Hot glue gun (6-20 bucks depending on how fancy of a glue gun you want...chances are you already have one) http://www.amazon.com/Melt-Trigger-STICKS-EVERY-ORDER/dp/B0002KR9DY

 

Hot glue sticks (10 bucks *and I did use a LOT of this stuff*) http://www.amazon.com/All-Temp-Hot-Glue-Sticks-Package/dp/B000FAFJEW

 

DREMEL TOOL!!!!!: You should probably get one if you do DIY stuff regardless if you build these or other headphones. They do cost a bit of money, here is a cheaper one... http://www.lowes.com/pd_225167-353-200-1/21_0__?productId=3025616&Ntt=dremel+tool&pl=1&currentURL=%3FNtt%3Ddremel%2Btool&facetInfo= but I SERIOUSLY suggest that you invest in a better kit like this one. http://www.lowes.com/pd_116767-353-4000-3/34_0__?productId=3069949&Ntt=dremel+tool&pl=1&currentURL=%3FNtt%3Ddremel%2Btool&facetInfo=

 

Soldering kit (35 bucks *this kit is really freaking awesome. It came with a trigger activated 140 watt soldering gun, extra tips, a pretty nice case, and solder, for 35 bucks. When you pull the trigger, it gets hot very quickly and when you let go, it cools rapidly which will hopefully prevent burns and heat damage to things around you) http://www.lowes.com/pd_97541-273-8200PKS_4294772304__?productId=3135969&Ns=p_product_avg_rating|1&pl=1&currentURL=%3FNs%3Dp_product_avg_rating%7C1&facetInfo=

 

Here is a picture after burning myself with that stupid orange handle one you see above.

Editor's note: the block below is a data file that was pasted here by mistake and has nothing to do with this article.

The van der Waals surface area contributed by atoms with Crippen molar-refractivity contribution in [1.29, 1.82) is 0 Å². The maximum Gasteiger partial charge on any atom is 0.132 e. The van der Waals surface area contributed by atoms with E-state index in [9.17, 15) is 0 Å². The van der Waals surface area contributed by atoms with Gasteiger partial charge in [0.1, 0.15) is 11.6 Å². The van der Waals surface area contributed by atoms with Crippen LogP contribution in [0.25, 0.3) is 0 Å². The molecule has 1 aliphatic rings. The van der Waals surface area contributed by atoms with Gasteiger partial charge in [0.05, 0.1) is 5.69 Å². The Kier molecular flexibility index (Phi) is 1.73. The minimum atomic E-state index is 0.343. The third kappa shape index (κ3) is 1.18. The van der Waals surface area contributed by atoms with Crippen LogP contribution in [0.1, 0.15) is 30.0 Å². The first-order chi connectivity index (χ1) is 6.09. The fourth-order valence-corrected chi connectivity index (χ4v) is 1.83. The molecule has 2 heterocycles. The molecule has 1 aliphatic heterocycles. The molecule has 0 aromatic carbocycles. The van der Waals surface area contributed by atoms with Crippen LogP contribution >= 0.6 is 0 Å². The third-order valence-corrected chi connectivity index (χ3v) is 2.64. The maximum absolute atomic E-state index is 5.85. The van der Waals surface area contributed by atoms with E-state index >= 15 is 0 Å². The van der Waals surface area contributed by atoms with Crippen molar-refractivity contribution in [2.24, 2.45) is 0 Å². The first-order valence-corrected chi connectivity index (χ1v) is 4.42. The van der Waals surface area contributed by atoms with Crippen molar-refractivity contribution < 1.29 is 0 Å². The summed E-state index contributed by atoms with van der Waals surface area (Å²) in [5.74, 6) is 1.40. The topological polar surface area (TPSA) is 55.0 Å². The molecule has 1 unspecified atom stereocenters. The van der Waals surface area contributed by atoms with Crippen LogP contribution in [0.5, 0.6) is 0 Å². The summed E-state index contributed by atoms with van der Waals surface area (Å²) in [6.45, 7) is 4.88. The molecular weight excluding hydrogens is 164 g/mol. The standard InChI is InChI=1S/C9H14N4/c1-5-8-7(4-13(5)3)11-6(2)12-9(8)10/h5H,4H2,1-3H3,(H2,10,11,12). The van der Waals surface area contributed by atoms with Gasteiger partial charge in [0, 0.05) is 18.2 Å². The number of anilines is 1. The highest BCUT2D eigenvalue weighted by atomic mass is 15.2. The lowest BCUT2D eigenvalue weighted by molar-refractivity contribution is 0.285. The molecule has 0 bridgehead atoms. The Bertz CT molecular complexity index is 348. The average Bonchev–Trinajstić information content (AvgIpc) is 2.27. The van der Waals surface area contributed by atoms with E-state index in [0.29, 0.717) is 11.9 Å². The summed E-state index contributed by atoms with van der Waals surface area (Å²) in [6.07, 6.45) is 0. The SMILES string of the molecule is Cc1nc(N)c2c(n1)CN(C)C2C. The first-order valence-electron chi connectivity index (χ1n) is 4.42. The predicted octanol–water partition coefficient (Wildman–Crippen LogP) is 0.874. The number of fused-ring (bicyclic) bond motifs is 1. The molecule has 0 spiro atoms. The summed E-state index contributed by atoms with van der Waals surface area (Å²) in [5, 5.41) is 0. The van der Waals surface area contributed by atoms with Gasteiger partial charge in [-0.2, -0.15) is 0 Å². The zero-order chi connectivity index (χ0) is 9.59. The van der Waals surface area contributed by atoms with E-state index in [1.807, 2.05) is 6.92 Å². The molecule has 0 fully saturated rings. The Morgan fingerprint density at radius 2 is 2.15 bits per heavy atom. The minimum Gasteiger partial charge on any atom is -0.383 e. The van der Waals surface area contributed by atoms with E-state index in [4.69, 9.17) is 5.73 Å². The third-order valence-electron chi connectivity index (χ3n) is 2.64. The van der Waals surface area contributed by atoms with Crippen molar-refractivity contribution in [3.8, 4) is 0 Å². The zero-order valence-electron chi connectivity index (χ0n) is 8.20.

Wire (now here is where I am going to say that I made a massive mistake. I used 16 gauge wire. It is wayyyyy to bulky and thick to work with. You can buy OCC stranded silver magic fancy wire for like 7 bucks a foot and spend 140 just in cable alone, or you can pick up some cat 5 e cable from lowes. They can cut you a length of Cat 5e cable for dirt cheap, and you can get the length you need (20 feet is good since you will be using a 10 foot length for your right cup, and the same for your left cup). 

 

Wood (here is again where I made a stupid mistake in hind sight. I bought 2 2 foot by 1.5 feet by 1/4th inch thick wood from lowes for like 3 dollars a piece. I ended up making a bunch of concentric circles to make cups, but after putting in the dampening materica, I learned that the shape doesn't make an ounce of difference. I could have - and you can save a lot of money by buying 1 sheet of the wood and make a box based cup.)

 

A metal coat hanger (seriously, if you guys don't have a metal coat hanger in your home.....Idk what to tell you)

 

Some type of soft cloth ( I tried to mimic the classic stax headphones, so I bought some weird soft/light fake leather that had a brown almost wooly underside to it, and it worked perfectly. If my sewing ability was any better, it might as well be the same headband from stax headphones. It cost me about 5 dollars for a yard of it from Joannes. 

 

Some elastic (this is something you guys will have to figure out on your own. Some people like their headphones to rest more on the heads rather than their ears, in which case you would need less stretchy elastic, and vice versa if you like your headphones to rest more on your ears. In any case, you will nee about a foot of elastic. I got some for a dollar). 

 

Blank CDs (this is going to be a weird concept, but believe me, blank CDs were probably the most used thing in this project bar none. I have 200 of the stupid things and I decided to use them. It is only dumb luck that they actually turned out to be extremely useful and actually performed well in terms of sound quality ((((The ones I have linked are the cheapest on newegg only for the fact that they have free shipping and come in a 50 pack. If you want to go to walmart, you only need a 10 pack)))) http://www.newegg.com/Product/Product.aspx?Item=N82E16817131586